Father and Daughter Bond
Over Vinyl Records on Record Store Day
Record Store Day comes once a year, and it almost feels like a bonus Christmas for music enthusiasts like myself. But this year was much more special than the rest.
Well, it’s simple: my dear 14-year-old daughter Hannah, who has a genuine love for music as her father does, came with me and shared the experience. We even agree on most things but the country music genre. (I love country. She does not — yet.)
So she and I took a wa
lk on a beautiful warm Saturday to historic downtown Columbia, Tennessee to our local, beloved Variety Record shop. When you walk in, you step back in time. It’s a place where you can sit and listen to music in the shop and truly enjoy the wonders of a vinyl record. The clicks, pops, and white noise are irreplaceable. In our Digital Instant Gratification Age, it’s refreshing to slow down a bit and listen to some records.
Hannah was surprised to learn that not only do old records exist, but her current favorite artists also contribute to the respected format, cutting vinyl records not only for the occasion of Record Store Day but for general release of their albums.
As I walked in, I saw all ages, from young children to the elderly, flipping through records — something you cannot do with a digital download. There’s something enchanting about records. It reminds me that we should not look down on the generations that went before us. They had some great things going for them. Job said it best: “Those that are older should speak, for wisdom comes with age” (Job 32:7).
I had a chance to speak with some of the people there about their Record Store Day experience, beginning with the Variety Shop owner Tim Scribner (pictured left with his son) as well as Kevin Sport (pictured right), the host of The Right Place with Kevin Sport http://therightplacewithkevinsport.com/ on RFDTV — a show that’s recorded live for television locally at Puckett’s Grocery and Restaurant here in Columbia.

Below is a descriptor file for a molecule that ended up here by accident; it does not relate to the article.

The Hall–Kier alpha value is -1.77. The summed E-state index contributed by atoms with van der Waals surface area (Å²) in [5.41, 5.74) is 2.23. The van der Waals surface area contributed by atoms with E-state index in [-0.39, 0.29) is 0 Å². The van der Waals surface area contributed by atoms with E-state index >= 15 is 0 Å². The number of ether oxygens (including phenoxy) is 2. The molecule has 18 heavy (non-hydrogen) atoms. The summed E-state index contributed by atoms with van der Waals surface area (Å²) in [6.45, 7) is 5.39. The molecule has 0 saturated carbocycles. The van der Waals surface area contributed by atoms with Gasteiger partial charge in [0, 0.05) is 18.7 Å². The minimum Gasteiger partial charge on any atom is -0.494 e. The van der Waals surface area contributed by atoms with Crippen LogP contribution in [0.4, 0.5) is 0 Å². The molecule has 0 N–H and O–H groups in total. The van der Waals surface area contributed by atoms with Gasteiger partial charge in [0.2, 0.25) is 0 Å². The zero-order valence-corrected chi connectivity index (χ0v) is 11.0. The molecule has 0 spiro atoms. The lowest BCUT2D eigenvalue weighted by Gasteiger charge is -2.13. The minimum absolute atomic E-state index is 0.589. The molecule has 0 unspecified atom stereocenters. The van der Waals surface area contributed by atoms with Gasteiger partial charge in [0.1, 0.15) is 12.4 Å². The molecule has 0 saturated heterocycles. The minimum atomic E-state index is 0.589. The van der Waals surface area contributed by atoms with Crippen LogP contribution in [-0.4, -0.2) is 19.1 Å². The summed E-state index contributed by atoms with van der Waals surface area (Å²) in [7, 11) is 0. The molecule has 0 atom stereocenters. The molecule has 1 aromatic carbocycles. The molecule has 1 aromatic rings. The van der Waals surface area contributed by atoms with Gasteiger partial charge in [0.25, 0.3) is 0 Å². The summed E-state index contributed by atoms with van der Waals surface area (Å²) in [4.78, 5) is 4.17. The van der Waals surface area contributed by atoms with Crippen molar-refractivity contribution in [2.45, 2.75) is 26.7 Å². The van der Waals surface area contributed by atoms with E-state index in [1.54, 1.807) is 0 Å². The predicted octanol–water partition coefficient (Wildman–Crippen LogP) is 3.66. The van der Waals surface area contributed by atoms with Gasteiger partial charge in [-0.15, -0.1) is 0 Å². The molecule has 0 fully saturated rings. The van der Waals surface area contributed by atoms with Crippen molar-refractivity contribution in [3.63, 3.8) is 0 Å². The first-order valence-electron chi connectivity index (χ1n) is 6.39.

Why do you think its important to preserve vinyl and have a day like record store day?
Tim Scribner: I think it’s the deliberate effort that it takes to play the vinyl record and to appreciate the fullness of the sound that comes out of vinyl vs. digital downloads. And I can phrase it pretty simple; the way I look at it is if you want to sit down and truly hear music then you will play a record. You are taking the time to listen. You are not just rushing through your day and hearing things. You are actually enjoying the music and that is what vinyl does for you.
Kevin Sport: I think it is for real music lovers still. I don’t think that it has anything to do with whether you are 20 or 50 or whatever. I don’t buy into any of that. I think that it is not only a thing of the past, but it is a present thing, and it will be here for a while. It’s very similar to when a movie comes out: we go to the movie and we soak it all in, and with an album that is what it is about too — from the first song to the last song, and there is a lot of thought that goes into producing an album.
Scribner: We can attest to that because of the age thing. We have record collectors that are 8, 9, 10 years old, and then all the way up to 70 and 80. We have guys that come in here three times a week to see what’s new, and they’re still building their vinyl collection and even getting duplicates, because this one is in better shape than the one they have.
[I then spoke with Whitney Duncan who is a local middle school art teacher, a Variety Records employee, and the artist of the limited print Record Store Day lithograph that is pictured.]
Why do you as an artist, a music lover, and a record store employee think Record Store Day is so important?
Whitney Duncan: To me I have always loved records. It’s what my dad loved, and he got me into it, and that is what I have grown up with. I think that there is a part of people who want to preserve the past, and right now I think old is new again, and I think with bands and big chains wanting to sell vinyl, it is just making it more popular. It is a mixture of the people who have grown up with it and always loved vinyl and a mixture of new people who have never seen a record spin.
[I then spoke with my daughter, Hannah Belcher (pictured right), who came with me to the Record Store Day event.]
What do you think about your first Record Store Day and the historical importance of music on vinyl records?
The record store here in Columbia is small but very exciting. I met some nice people and looked through some awesome records. I believe the history of records is important because I remember being eight years old, listening to “Fox and the Hound” on record, Glenn Miller, and Elvis Presley, and that has led up to amazing artists of today, but I never forget who started it all. Some say out with the old and in with the new, but sometimes it’s good to escape the present and look into a generation that is much simpler and amazing.